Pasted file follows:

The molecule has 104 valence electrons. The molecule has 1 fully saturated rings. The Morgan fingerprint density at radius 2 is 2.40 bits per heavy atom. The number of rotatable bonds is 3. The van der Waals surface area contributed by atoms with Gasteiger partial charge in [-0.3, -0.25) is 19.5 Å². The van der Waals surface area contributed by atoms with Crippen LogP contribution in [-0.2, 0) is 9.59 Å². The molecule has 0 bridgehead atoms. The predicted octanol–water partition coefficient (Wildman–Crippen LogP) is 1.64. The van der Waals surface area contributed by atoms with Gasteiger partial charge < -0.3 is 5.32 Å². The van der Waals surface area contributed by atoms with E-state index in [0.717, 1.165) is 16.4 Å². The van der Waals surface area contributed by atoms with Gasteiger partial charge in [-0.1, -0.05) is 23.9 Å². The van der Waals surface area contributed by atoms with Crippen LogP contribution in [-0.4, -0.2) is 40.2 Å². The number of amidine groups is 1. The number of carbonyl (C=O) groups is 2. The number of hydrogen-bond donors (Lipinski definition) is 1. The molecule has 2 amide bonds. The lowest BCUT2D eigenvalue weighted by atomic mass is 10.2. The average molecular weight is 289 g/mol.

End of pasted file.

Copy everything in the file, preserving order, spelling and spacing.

The molecule has 104 valence electrons. The molecule has 1 fully saturated rings. The Morgan fingerprint density at radius 2 is 2.40 bits per heavy atom. The number of rotatable bonds is 3. The van der Waals surface area contributed by atoms with Gasteiger partial charge in [-0.3, -0.25) is 19.5 Å². The van der Waals surface area contributed by atoms with Crippen LogP contribution in [-0.2, 0) is 9.59 Å². The molecule has 0 bridgehead atoms. The predicted octanol–water partition coefficient (Wildman–Crippen LogP) is 1.64. The van der Waals surface area contributed by atoms with Gasteiger partial charge < -0.3 is 5.32 Å². The van der Waals surface area contributed by atoms with E-state index in [0.717, 1.165) is 16.4 Å². The van der Waals surface area contributed by atoms with Gasteiger partial charge in [-0.1, -0.05) is 23.9 Å². The van der Waals surface area contributed by atoms with Crippen LogP contribution in [-0.4, -0.2) is 40.2 Å². The number of amidine groups is 1. The number of carbonyl (C=O) groups is 2. The number of hydrogen-bond donors (Lipinski definition) is 1. The molecule has 2 amide bonds. The lowest BCUT2D eigenvalue weighted by atomic mass is 10.2. The average molecular weight is 289 g/mol.